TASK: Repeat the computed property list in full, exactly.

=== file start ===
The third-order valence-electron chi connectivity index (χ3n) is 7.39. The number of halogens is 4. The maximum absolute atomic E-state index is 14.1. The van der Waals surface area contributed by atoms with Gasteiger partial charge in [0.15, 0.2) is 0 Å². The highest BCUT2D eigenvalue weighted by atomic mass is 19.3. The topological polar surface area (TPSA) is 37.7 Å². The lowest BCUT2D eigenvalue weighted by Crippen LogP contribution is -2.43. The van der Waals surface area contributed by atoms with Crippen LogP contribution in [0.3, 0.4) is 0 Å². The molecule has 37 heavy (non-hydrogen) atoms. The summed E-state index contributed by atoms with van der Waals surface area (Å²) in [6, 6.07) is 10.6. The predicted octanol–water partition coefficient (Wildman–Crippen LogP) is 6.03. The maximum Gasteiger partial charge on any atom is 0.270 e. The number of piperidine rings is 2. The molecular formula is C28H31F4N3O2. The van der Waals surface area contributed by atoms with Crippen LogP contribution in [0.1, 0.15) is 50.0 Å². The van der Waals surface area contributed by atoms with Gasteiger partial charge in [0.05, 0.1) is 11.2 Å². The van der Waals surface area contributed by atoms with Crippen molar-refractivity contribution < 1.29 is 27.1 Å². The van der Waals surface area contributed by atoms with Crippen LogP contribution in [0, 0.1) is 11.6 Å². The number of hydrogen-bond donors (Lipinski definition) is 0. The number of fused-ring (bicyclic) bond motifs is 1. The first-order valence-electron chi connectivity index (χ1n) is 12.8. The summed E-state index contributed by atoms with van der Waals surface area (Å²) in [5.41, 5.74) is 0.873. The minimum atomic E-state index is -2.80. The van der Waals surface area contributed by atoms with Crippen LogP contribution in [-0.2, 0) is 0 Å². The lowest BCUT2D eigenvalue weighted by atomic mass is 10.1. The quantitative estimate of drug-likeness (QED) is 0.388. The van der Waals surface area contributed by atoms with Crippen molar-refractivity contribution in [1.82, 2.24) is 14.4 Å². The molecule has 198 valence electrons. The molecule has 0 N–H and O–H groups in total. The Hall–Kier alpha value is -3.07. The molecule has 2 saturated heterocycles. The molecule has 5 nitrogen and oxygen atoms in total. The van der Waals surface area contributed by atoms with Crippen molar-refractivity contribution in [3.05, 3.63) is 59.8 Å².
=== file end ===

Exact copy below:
The third-order valence-electron chi connectivity index (χ3n) is 7.39. The number of halogens is 4. The maximum absolute atomic E-state index is 14.1. The van der Waals surface area contributed by atoms with Gasteiger partial charge in [0.15, 0.2) is 0 Å². The highest BCUT2D eigenvalue weighted by atomic mass is 19.3. The topological polar surface area (TPSA) is 37.7 Å². The lowest BCUT2D eigenvalue weighted by Crippen LogP contribution is -2.43. The van der Waals surface area contributed by atoms with Crippen LogP contribution in [0.3, 0.4) is 0 Å². The molecule has 37 heavy (non-hydrogen) atoms. The summed E-state index contributed by atoms with van der Waals surface area (Å²) in [6, 6.07) is 10.6. The predicted octanol–water partition coefficient (Wildman–Crippen LogP) is 6.03. The maximum Gasteiger partial charge on any atom is 0.270 e. The number of piperidine rings is 2. The molecular formula is C28H31F4N3O2. The van der Waals surface area contributed by atoms with Crippen LogP contribution in [0.1, 0.15) is 50.0 Å². The van der Waals surface area contributed by atoms with Gasteiger partial charge in [0.05, 0.1) is 11.2 Å². The van der Waals surface area contributed by atoms with Crippen molar-refractivity contribution < 1.29 is 27.1 Å². The van der Waals surface area contributed by atoms with Crippen LogP contribution in [0, 0.1) is 11.6 Å². The number of hydrogen-bond donors (Lipinski definition) is 0. The number of fused-ring (bicyclic) bond motifs is 1. The first-order valence-electron chi connectivity index (χ1n) is 12.8. The summed E-state index contributed by atoms with van der Waals surface area (Å²) in [5.41, 5.74) is 0.873. The minimum atomic E-state index is -2.80. The van der Waals surface area contributed by atoms with Crippen LogP contribution in [-0.2, 0) is 0 Å². The lowest BCUT2D eigenvalue weighted by atomic mass is 10.1. The quantitative estimate of drug-likeness (QED) is 0.388. The van der Waals surface area contributed by atoms with Crippen molar-refractivity contribution in [1.82, 2.24) is 14.4 Å². The molecule has 198 valence electrons. The molecule has 0 N–H and O–H groups in total. The Hall–Kier alpha value is -3.07. The molecule has 2 saturated heterocycles. The molecule has 5 nitrogen and oxygen atoms in total. The van der Waals surface area contributed by atoms with Crippen molar-refractivity contribution in [3.05, 3.63) is 59.8 Å².